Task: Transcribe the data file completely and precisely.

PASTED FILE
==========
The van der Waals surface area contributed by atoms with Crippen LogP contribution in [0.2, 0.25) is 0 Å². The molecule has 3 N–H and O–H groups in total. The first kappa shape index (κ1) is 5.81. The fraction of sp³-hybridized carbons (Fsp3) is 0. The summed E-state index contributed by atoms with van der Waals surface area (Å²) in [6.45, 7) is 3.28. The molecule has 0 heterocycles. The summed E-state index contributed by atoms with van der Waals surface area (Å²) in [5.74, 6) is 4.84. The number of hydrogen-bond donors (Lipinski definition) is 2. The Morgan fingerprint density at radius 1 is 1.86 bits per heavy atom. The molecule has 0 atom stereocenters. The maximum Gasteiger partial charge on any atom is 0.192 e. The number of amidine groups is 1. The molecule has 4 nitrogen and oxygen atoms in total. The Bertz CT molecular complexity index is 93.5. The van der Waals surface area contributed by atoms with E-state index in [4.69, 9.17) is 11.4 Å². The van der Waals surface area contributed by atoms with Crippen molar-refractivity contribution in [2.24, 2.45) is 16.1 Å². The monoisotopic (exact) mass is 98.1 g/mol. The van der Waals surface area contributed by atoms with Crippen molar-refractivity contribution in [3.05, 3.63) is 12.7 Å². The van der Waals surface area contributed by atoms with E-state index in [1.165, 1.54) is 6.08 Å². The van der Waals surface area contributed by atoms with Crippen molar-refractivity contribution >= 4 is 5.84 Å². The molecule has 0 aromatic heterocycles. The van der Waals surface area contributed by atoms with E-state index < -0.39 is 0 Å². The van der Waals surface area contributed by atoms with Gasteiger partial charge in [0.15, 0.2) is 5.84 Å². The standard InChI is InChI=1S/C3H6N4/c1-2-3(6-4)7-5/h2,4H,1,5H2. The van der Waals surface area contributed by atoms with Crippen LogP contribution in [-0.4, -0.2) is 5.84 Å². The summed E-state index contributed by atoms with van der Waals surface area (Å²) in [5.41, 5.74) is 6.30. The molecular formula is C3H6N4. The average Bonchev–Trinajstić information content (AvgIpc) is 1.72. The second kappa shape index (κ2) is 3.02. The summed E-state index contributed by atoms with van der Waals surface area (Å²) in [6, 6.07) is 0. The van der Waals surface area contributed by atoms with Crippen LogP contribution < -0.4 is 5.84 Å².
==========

The van der Waals surface area contributed by atoms with Crippen LogP contribution in [0.2, 0.25) is 0 Å². The molecule has 3 N–H and O–H groups in total. The first kappa shape index (κ1) is 5.81. The fraction of sp³-hybridized carbons (Fsp3) is 0. The summed E-state index contributed by atoms with van der Waals surface area (Å²) in [6.45, 7) is 3.28. The molecule has 0 heterocycles. The summed E-state index contributed by atoms with van der Waals surface area (Å²) in [5.74, 6) is 4.84. The number of hydrogen-bond donors (Lipinski definition) is 2. The Morgan fingerprint density at radius 1 is 1.86 bits per heavy atom. The molecule has 0 atom stereocenters. The maximum Gasteiger partial charge on any atom is 0.192 e. The number of amidine groups is 1. The molecule has 4 nitrogen and oxygen atoms in total. The Bertz CT molecular complexity index is 93.5. The van der Waals surface area contributed by atoms with E-state index in [4.69, 9.17) is 11.4 Å². The van der Waals surface area contributed by atoms with Crippen molar-refractivity contribution in [2.24, 2.45) is 16.1 Å². The monoisotopic (exact) mass is 98.1 g/mol. The van der Waals surface area contributed by atoms with Crippen molar-refractivity contribution in [3.05, 3.63) is 12.7 Å². The van der Waals surface area contributed by atoms with E-state index in [1.165, 1.54) is 6.08 Å². The van der Waals surface area contributed by atoms with Crippen molar-refractivity contribution >= 4 is 5.84 Å². The molecule has 0 aromatic heterocycles. The van der Waals surface area contributed by atoms with E-state index < -0.39 is 0 Å². The van der Waals surface area contributed by atoms with Gasteiger partial charge in [0.15, 0.2) is 5.84 Å². The standard InChI is InChI=1S/C3H6N4/c1-2-3(6-4)7-5/h2,4H,1,5H2. The van der Waals surface area contributed by atoms with Crippen LogP contribution in [-0.4, -0.2) is 5.84 Å². The summed E-state index contributed by atoms with van der Waals surface area (Å²) in [5.41, 5.74) is 6.30. The molecular formula is C3H6N4. The average Bonchev–Trinajstić information content (AvgIpc) is 1.72. The second kappa shape index (κ2) is 3.02. The summed E-state index contributed by atoms with van der Waals surface area (Å²) in [6, 6.07) is 0. The van der Waals surface area contributed by atoms with Crippen LogP contribution < -0.4 is 5.84 Å².